bizarre phenomena ever known to mankind from such “mysteries of the first kind”
as solar eclipses to the more inexplicable, including messages from beyond the
grave, the stigmata, lost planets, UFOs and zombies … Making Arthur
C. Clarke: The Complete Collection a must-have for every science-fiction
Clarke bookends every episode with an introduction and an epilogue, though he occasionally appears in the program itself to offers opinions and insights, treating people on both sides of an issue with dignity and respect. Each segment is fascinating and educational, ranging from topics that include the great achievements of the ancient world to seemingly inexplicable phenomenon. Clarke presents compelling arguments on all sides regarding the matters at hand but clearly relishes exposing some theories such as faith healing as the fraudulent practices they are. (One must admit, however, that the footage of these "miracle workers" performing is quite convincing on a certain level - until they are ultimately unveiled as charlatans preying on the most vulnerable members of society.) Clarke's presentation of other phenomenon such as the Abominable Snowman features thought-provoking insights from serious explorers who were convinced that there could be some actual unknown beast in the Himilayas. Clark acknowledges that, based on his study of the evidence, it might be possible the creature exists, but he dismisses as virtually impossible that a real-life Yeti could be tramping through even the most remote regions of the United States. Similarly, like any good scientist, he doesn't reject outright the possibility that supernatural phenomenon does occur- but doesn't shy away from the one answer that never satisfies any "true believer" in that he simply acknowledges he does not know the answer. Human beings need answers and if science and nature doesn't provide them, they simply convince themselves that something is true. If we don't know the answer of how the universe was created...well, then, Presto! A superior being made it! If something goes "bump" in the night in your home then...Yikes! You're house must be haunted! Scientists take a more measured approach by suppressing as much as possible their own beliefs so as to prevent coming to any forgone conclusions. Clarke represented that mindset. Just because someone else can't provide a viable answer doesn't mean your beliefs have to be true.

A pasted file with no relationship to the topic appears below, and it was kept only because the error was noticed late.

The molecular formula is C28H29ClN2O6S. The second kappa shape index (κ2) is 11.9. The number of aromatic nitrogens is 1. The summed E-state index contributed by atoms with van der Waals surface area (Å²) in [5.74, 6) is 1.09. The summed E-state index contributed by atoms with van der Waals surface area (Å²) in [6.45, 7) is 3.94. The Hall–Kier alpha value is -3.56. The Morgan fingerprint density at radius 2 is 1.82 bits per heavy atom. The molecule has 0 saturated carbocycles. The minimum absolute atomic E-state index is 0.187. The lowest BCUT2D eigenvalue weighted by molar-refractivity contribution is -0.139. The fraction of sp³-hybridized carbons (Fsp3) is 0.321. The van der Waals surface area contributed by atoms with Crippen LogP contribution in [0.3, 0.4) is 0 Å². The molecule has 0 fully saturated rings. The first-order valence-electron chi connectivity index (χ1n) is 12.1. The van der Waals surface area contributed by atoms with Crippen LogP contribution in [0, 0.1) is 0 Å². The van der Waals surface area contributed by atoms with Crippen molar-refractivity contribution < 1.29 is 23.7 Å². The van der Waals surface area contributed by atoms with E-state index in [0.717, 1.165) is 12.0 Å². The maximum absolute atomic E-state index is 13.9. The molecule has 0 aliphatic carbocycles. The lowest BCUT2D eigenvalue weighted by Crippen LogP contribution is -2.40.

The set is addictive in terms of viewing. The subject matters are so vast and wide-ranging that if one topic doesn't appeal to you, another will. Each 30 minute episode is tightly edited and features fascinating film footage from around the world. Some segments may reinforce your beliefs (or lack thereof) while others may leave you questioning long-held opinions on these subjects, but there is enough here, for example, in the examination of religion to please both believers and skeptics because of the fascinating angles Clarke uses to explore the topic. The series represents a time when such topics could be treated in an objective manner with the end result being that the viewers would reach their own conclusions. Sadly, such respect for the audience's intelligence has all been eradicated in the era of shows like The Long Island Medium. Highly recommended.